KineticaVoice: Should We Fear The Future Of Work?

We live in a time that owes its prosperity to Industrial Revolutions: from electricity to vaccines, mass production to satellite technology, refrigeration to computers, antibiotics to aviation, automobiles to the internet, and a litany more. The standard of living, quality of healthcare, and life expectancy found across much of the developed world could never have been anticipated in the pre-industrial era.



It is not mechanization, artificial intelligence or robots that we should fear, but rather, our own failure to prepare for a future that most certainly depends on them.

That said, whilst there have been undeniable improvements in all those areas, there are many industries, cities and communities that have suffered as each of these innovations in turn changed the nature of work: shrinking or shutting down industries, requiring new skill sets, and demanding lifestyle changes.  

Now, in order for society to reap the benefits of the Fourth Industrial Revolution, where we are facing automation, artificial intelligence (AI), and the rise of robots, we have the opportunity, and in fact, the responsibility, to take action to ensure that a new class of workers or communities do not have to suffer the same fate.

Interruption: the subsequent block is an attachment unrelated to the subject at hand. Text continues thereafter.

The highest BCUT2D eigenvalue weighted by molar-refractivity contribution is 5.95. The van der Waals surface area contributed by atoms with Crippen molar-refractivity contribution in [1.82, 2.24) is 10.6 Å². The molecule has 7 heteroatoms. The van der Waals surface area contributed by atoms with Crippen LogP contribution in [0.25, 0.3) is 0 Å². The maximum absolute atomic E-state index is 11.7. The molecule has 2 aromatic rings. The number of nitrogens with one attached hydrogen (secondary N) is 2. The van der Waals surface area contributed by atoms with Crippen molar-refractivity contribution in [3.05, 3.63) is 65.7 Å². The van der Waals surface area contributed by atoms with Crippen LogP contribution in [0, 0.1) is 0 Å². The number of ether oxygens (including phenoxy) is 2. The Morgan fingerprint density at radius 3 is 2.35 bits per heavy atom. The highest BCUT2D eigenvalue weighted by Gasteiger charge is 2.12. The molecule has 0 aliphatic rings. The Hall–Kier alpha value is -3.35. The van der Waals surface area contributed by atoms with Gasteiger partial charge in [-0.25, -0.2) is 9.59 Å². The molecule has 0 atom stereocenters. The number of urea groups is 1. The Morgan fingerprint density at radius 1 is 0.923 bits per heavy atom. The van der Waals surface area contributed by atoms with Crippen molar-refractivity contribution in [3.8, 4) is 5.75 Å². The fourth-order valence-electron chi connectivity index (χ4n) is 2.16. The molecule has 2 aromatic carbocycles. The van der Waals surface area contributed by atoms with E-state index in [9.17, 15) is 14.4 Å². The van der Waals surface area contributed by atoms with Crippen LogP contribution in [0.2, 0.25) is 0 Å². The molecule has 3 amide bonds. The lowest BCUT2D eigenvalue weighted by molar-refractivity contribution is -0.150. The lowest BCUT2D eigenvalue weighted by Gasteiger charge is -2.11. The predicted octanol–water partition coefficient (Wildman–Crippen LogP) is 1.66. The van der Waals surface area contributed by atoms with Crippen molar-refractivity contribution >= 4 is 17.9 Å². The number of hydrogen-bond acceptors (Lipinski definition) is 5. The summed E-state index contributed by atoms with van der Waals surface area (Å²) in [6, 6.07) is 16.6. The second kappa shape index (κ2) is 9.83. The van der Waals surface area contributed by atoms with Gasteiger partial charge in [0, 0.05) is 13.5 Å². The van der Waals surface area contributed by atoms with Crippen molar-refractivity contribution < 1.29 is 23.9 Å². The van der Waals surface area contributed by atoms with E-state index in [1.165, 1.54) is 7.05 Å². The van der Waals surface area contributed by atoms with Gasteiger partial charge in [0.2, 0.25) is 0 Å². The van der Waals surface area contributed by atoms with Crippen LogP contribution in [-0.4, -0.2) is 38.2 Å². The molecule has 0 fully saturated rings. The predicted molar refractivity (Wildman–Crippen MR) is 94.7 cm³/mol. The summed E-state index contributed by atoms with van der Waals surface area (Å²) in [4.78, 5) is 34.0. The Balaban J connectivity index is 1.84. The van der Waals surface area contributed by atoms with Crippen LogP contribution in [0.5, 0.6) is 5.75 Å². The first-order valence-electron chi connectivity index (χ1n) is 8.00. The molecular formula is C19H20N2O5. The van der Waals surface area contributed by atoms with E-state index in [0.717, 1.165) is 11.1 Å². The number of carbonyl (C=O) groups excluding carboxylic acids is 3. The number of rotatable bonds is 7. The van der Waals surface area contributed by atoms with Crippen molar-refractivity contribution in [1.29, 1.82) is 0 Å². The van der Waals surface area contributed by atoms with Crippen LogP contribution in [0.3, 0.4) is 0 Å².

There has been lots of noise in the media about the implications of these technologies and what these mean to the future of work. In my opinion, this revolution and these technologies will almost certainly result in seismic shifts in the nature of work. The discussion, however, should not be one based on fear, but one based on optimism and intent, as we redefine the nature of work in this era.

Most notably, Bill Gates mounted the argument that we should, in fact, put a tax on robots, which would presumably help fund programs to ameliorate the resulting dislocation and unemployment. Perhaps we should, therefore, put a tax on Mr. Gates and all the software Microsoft has ever created, because in each and every case, a machine is doing the work that was once done by a human.

Let me expand on that topic. If we go back to the First Industrial Revolution, there was an outcry in society and the press that machines were replacing the jobs that hard-working men and women used to do. Machines would create societal upheaval and huge loss of employment. As famed Transcendentalist and naturalist Henry David Thoreau succinctly put it in his magnum opus, Walden, “We do not ride on the railroad; it rides upon us.” The rhetoric in the market today is exactly the same, albeit less poetic.

The concern that machines cause large-scale unemployment is worth commenting on. On the one hand it was true, and on the other, it was not.

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Source: KineticaVoice: Should We Fear The Future Of Work?